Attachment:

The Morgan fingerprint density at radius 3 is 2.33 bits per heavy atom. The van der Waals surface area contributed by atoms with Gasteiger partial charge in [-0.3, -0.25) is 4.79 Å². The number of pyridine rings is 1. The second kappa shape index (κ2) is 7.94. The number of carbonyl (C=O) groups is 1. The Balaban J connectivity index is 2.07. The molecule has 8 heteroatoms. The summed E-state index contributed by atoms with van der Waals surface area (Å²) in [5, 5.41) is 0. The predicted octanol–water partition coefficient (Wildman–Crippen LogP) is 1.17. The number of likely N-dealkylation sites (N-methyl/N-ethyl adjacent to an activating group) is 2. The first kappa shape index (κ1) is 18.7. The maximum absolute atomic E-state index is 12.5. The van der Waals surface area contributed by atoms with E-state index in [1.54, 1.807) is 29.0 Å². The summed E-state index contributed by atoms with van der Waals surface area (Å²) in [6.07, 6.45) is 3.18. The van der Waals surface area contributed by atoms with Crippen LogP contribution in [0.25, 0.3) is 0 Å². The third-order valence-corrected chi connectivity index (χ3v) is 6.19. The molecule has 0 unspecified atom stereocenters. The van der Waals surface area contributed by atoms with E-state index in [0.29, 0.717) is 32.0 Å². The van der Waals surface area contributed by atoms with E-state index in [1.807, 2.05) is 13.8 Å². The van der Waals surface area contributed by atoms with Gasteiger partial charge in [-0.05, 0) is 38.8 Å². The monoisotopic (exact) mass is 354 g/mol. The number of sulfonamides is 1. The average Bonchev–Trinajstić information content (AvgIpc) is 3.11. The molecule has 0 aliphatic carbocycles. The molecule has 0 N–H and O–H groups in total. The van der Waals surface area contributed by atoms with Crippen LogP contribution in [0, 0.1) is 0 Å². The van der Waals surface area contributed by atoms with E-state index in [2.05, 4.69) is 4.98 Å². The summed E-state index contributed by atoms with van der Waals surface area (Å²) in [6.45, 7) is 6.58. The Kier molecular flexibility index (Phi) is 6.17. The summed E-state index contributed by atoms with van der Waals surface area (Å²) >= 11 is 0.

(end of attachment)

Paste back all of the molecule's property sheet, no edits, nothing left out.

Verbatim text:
The Morgan fingerprint density at radius 3 is 2.33 bits per heavy atom. The van der Waals surface area contributed by atoms with Gasteiger partial charge in [-0.3, -0.25) is 4.79 Å². The number of pyridine rings is 1. The second kappa shape index (κ2) is 7.94. The number of carbonyl (C=O) groups is 1. The Balaban J connectivity index is 2.07. The molecule has 8 heteroatoms. The summed E-state index contributed by atoms with van der Waals surface area (Å²) in [5, 5.41) is 0. The predicted octanol–water partition coefficient (Wildman–Crippen LogP) is 1.17. The number of likely N-dealkylation sites (N-methyl/N-ethyl adjacent to an activating group) is 2. The first kappa shape index (κ1) is 18.7. The maximum absolute atomic E-state index is 12.5. The van der Waals surface area contributed by atoms with E-state index in [1.54, 1.807) is 29.0 Å². The summed E-state index contributed by atoms with van der Waals surface area (Å²) in [6.07, 6.45) is 3.18. The van der Waals surface area contributed by atoms with Crippen LogP contribution in [0.25, 0.3) is 0 Å². The third-order valence-corrected chi connectivity index (χ3v) is 6.19. The molecule has 0 unspecified atom stereocenters. The van der Waals surface area contributed by atoms with E-state index in [0.29, 0.717) is 32.0 Å². The van der Waals surface area contributed by atoms with E-state index in [1.807, 2.05) is 13.8 Å². The van der Waals surface area contributed by atoms with Gasteiger partial charge in [-0.05, 0) is 38.8 Å². The monoisotopic (exact) mass is 354 g/mol. The number of sulfonamides is 1. The average Bonchev–Trinajstić information content (AvgIpc) is 3.11. The molecule has 0 aliphatic carbocycles. The molecule has 0 N–H and O–H groups in total. The van der Waals surface area contributed by atoms with Crippen LogP contribution in [0, 0.1) is 0 Å². The van der Waals surface area contributed by atoms with E-state index in [2.05, 4.69) is 4.98 Å². The summed E-state index contributed by atoms with van der Waals surface area (Å²) in [6.45, 7) is 6.58. The Kier molecular flexibility index (Phi) is 6.17. The summed E-state index contributed by atoms with van der Waals surface area (Å²) >= 11 is 0.